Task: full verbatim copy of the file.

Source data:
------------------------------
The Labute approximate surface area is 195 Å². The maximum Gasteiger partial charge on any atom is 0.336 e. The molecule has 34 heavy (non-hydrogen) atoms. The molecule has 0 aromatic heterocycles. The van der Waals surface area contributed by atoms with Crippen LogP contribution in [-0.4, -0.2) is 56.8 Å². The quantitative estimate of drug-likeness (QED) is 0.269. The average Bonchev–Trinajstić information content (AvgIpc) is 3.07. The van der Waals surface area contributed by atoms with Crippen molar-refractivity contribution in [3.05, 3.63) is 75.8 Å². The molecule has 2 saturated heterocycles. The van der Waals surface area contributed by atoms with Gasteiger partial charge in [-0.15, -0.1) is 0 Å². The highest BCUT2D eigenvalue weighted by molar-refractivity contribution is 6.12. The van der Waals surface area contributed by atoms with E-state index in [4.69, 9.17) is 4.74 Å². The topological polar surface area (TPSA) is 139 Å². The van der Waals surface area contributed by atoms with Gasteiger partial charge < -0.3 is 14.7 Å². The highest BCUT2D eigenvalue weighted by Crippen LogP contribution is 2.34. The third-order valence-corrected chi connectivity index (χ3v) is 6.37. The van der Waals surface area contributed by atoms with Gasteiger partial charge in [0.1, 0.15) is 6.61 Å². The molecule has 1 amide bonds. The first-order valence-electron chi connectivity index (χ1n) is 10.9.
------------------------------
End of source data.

The Labute approximate surface area is 195 Å². The maximum Gasteiger partial charge on any atom is 0.336 e. The molecule has 34 heavy (non-hydrogen) atoms. The molecule has 0 aromatic heterocycles. The van der Waals surface area contributed by atoms with Crippen LogP contribution in [-0.4, -0.2) is 56.8 Å². The quantitative estimate of drug-likeness (QED) is 0.269. The average Bonchev–Trinajstić information content (AvgIpc) is 3.07. The van der Waals surface area contributed by atoms with Crippen molar-refractivity contribution in [3.05, 3.63) is 75.8 Å². The molecule has 2 saturated heterocycles. The van der Waals surface area contributed by atoms with Gasteiger partial charge in [-0.15, -0.1) is 0 Å². The highest BCUT2D eigenvalue weighted by molar-refractivity contribution is 6.12. The van der Waals surface area contributed by atoms with E-state index in [4.69, 9.17) is 4.74 Å². The topological polar surface area (TPSA) is 139 Å². The van der Waals surface area contributed by atoms with Gasteiger partial charge < -0.3 is 14.7 Å². The highest BCUT2D eigenvalue weighted by Crippen LogP contribution is 2.34. The third-order valence-corrected chi connectivity index (χ3v) is 6.37. The van der Waals surface area contributed by atoms with Gasteiger partial charge in [0.1, 0.15) is 6.61 Å². The molecule has 1 amide bonds. The first-order valence-electron chi connectivity index (χ1n) is 10.9.